TSB Staff, Christine Baker
“We’ve only been here for a week and we’ve gone to Wal-Mart six times.”
“Why is everything so expensive?”
“Should we buy a Swiffer?”
“No, it’s your turn to take out the trash.”
“It looks like we’re on our way to gaining the freshmen 50.”
“I didn’t even bring laundry detergent with me.”
“We need paper towels? Okay, just make sure they’re the Great Value brand because I need that 50 cents for a burrito tomorrow so I don’t have to eat in the cafeteria again.”
After only a few weeks on our own at college, these are just a few of the things my roommate and I have discussed. When most people think about college, they think about being independent and having fun. What most don’t realize is that there is a lot more to it than that. If there’s anything I’ve learned this past month, it’s that I am not as independent as I thought I was. Having to do my own grocery shopping, laundry, cleaning, sharing a microscopic bathroom with three other girls, and living with someone I barely knew – talk about a rude awakening!
College really is an entirely different world. No one is there to remind you that you need to get your homework done, wake you up if you’re late for class, do your laundry for you, make you dinner or do grocery shopping for you. Everything really is up to you. At first, it seemed nice, but after about a week away from home I realized that I was not nearly as independent as I thought I was. In my first week I called home constantly to ask things like how to use my new coffee maker, how to connect the wireless printer to my laptop, how to install a router, how to hook up my TV so I could have cable and Netflix, what kind of extension cord to buy, and other minute details that I didn’t realize I was clueless about.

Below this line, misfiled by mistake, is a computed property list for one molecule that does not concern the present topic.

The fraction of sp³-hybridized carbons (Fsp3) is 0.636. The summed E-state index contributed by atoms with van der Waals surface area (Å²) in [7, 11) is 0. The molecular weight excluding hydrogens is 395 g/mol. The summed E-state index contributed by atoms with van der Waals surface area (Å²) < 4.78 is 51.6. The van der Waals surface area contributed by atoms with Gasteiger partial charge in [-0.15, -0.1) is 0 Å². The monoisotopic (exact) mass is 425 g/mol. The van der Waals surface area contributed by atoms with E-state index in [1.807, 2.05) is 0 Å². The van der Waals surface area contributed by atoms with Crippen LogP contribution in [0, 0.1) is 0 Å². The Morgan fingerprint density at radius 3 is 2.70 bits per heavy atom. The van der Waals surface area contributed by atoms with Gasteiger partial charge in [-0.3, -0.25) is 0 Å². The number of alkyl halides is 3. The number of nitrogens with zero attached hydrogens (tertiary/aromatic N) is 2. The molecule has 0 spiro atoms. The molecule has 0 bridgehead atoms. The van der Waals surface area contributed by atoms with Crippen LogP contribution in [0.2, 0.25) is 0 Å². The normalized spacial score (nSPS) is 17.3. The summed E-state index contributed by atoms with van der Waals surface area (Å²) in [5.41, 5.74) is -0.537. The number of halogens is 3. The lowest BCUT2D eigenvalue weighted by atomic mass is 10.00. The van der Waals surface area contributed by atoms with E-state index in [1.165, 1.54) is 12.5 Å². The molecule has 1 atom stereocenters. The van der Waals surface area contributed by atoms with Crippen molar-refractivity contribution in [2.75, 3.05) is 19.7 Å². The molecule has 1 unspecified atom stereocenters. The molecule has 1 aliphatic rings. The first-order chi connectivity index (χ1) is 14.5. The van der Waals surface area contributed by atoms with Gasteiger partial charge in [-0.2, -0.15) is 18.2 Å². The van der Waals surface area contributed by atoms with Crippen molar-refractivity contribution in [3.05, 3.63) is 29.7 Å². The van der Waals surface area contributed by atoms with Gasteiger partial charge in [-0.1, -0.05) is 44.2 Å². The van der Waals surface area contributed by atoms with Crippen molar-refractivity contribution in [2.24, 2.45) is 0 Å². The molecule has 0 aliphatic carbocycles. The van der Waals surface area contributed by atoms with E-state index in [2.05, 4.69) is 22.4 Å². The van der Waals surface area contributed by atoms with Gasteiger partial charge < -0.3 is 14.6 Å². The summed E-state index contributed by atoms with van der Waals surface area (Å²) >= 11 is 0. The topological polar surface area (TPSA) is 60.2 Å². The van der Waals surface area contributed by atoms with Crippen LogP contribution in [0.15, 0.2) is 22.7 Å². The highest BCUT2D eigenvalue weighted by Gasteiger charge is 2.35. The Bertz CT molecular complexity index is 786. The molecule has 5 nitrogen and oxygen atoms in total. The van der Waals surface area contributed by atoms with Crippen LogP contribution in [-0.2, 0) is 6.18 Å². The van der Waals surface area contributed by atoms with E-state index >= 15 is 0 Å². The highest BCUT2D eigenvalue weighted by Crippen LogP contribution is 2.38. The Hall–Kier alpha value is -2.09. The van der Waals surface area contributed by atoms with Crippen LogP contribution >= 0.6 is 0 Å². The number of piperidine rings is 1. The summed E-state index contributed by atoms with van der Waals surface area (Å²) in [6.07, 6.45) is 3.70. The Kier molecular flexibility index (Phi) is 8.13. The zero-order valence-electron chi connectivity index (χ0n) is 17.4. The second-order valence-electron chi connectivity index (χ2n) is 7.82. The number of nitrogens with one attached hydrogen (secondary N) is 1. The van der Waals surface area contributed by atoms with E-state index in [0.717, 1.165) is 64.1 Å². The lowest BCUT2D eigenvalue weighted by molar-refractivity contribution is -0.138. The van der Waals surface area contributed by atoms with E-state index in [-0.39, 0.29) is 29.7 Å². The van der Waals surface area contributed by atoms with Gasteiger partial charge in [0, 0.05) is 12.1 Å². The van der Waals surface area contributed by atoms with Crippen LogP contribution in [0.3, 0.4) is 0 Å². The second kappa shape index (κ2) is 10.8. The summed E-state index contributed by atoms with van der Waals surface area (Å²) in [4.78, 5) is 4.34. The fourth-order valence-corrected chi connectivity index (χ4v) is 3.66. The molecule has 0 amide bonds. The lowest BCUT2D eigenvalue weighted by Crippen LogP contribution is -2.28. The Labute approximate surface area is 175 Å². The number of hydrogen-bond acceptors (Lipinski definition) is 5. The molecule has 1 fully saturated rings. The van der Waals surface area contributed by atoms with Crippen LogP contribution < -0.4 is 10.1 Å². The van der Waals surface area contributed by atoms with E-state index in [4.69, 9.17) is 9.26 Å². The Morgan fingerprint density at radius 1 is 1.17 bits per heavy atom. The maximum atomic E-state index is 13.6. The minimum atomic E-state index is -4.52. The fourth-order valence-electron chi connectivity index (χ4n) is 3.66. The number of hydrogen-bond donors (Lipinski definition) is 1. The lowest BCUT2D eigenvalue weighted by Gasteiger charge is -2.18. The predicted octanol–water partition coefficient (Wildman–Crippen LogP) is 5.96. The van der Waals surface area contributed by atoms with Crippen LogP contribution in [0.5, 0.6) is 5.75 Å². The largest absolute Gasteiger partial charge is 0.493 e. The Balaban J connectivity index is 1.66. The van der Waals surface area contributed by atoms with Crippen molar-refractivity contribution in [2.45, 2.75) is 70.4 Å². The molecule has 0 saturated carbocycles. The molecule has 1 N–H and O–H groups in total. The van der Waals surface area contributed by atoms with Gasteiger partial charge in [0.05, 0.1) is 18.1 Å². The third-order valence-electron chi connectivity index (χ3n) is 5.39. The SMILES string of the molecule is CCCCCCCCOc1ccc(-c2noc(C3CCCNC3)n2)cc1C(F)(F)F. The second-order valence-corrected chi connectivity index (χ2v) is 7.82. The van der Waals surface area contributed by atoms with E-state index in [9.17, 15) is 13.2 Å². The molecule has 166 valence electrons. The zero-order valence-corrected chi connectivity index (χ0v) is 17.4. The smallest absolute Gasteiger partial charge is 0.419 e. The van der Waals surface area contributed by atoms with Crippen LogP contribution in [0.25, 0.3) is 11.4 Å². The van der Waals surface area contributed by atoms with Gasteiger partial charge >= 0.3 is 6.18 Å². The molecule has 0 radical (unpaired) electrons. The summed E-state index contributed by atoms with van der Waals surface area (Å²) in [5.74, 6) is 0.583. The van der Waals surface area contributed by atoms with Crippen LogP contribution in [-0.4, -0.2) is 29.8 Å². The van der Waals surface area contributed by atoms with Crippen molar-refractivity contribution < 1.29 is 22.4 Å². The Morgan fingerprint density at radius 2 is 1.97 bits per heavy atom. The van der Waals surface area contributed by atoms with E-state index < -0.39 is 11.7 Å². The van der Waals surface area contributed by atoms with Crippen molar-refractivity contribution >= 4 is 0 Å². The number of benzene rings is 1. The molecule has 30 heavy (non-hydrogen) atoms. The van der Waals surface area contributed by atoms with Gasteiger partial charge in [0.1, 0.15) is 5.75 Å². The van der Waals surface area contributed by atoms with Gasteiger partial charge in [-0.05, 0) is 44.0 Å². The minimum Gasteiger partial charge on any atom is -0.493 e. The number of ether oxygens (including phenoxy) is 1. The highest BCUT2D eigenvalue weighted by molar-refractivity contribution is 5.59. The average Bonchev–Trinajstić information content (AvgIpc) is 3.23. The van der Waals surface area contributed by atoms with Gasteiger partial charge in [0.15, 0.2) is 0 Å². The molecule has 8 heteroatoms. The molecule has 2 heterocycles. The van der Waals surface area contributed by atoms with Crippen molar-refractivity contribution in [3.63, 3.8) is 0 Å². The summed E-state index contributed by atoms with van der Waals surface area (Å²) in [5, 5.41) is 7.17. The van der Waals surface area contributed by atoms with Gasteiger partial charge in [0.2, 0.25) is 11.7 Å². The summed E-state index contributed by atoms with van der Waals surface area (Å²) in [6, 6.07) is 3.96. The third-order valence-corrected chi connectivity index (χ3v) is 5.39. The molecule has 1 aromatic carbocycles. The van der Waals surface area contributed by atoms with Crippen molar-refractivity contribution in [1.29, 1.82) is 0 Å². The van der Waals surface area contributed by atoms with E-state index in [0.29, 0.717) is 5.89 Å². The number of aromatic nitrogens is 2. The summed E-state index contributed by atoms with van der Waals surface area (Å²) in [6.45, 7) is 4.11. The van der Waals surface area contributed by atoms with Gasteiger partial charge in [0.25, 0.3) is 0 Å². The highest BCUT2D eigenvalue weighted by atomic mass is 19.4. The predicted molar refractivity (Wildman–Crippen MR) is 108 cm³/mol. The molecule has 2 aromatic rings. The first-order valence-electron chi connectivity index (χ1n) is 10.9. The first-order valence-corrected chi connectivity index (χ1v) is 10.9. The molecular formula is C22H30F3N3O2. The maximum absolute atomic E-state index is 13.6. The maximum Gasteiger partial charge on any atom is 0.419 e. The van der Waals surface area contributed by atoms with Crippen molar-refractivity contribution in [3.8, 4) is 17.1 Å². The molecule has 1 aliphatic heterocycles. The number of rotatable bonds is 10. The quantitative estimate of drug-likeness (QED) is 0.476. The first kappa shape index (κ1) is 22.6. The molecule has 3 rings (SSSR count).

Now that I have finally adjusted to the college life here are a few words of advice for incoming freshmen:
1. Everyone is dead serious when they refer to college students as being broke. Spend your money wisely and remember that every dollar counts – you can probably buy a hot pocket with that!
2. Make sure that you’re mini fridge is at an appropriate temperature so that it doesn’t freeze your yogurt and all of your leftovers.
3. No matter what people tell you, the library is the only place where anything productive gets done. It’s the best place to study or do homework, mainly because there is no reception.
4. Even though it’s easy to be skeptical of cafeteria food, at least they always have salad and cereal.
5. No matter how organized you think you are, keep a planner.
6. Do not take 8 a.m. classes everyday of the week. Even with coffee it is exhausting to wake up at 7 and walk a mile across an empty campus.
7. Go to the gym. It relieves stress and to be honest, cheap food isn’t the healthiest.
8. Never do homework in bed. You WILL fall asleep.
9. Always set your alarm before you go to sleep, sleeping through class is not fun.
10. Remember to deep clean your room before family weekend. You don’t want your empty ramen bowls and dirty clothes everywhere.
Making this transition was anything but easy but I have somehow managed to find time to go to the gym, go to every class, do all my homework, be in a sorority, be on the junior Panhellenic board, eat more than cafeteria food without spending all my money, go home every now and then to see my family and watch my brother play middle school football, and bond with my roommate who is now one of my best friends. How do I do this? If there is only one piece of advice I can offer you, it’s this – in college you have three options: academics, social life, and sleep. However, you can only have two out of the three. Which ones are most important to you?
Photo at right: Christine with her brother, William
Christine Baker is 2012 graduate of McKinney High School and a freshman at the University of North Texas. Read her thoughts, and those of fellow College Corner columnist Nikki Darling, on a regular basis on TSB.